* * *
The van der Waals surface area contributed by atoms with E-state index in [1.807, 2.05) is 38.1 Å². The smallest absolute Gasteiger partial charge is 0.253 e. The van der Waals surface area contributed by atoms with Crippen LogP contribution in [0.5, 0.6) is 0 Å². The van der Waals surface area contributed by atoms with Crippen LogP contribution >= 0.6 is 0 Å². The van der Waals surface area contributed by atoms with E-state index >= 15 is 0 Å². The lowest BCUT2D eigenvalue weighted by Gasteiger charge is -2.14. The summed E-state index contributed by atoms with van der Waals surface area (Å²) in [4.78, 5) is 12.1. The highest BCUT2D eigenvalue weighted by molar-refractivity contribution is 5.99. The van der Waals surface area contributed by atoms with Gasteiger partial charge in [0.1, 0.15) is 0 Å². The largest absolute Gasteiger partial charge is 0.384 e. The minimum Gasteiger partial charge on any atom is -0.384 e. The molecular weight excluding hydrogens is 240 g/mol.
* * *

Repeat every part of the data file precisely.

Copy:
The van der Waals surface area contributed by atoms with E-state index in [1.807, 2.05) is 38.1 Å². The smallest absolute Gasteiger partial charge is 0.253 e. The van der Waals surface area contributed by atoms with Crippen LogP contribution in [0.5, 0.6) is 0 Å². The van der Waals surface area contributed by atoms with Crippen LogP contribution >= 0.6 is 0 Å². The van der Waals surface area contributed by atoms with E-state index >= 15 is 0 Å². The lowest BCUT2D eigenvalue weighted by Gasteiger charge is -2.14. The summed E-state index contributed by atoms with van der Waals surface area (Å²) in [4.78, 5) is 12.1. The highest BCUT2D eigenvalue weighted by molar-refractivity contribution is 5.99. The van der Waals surface area contributed by atoms with Gasteiger partial charge in [0.1, 0.15) is 0 Å². The largest absolute Gasteiger partial charge is 0.384 e. The minimum Gasteiger partial charge on any atom is -0.384 e. The molecular weight excluding hydrogens is 240 g/mol.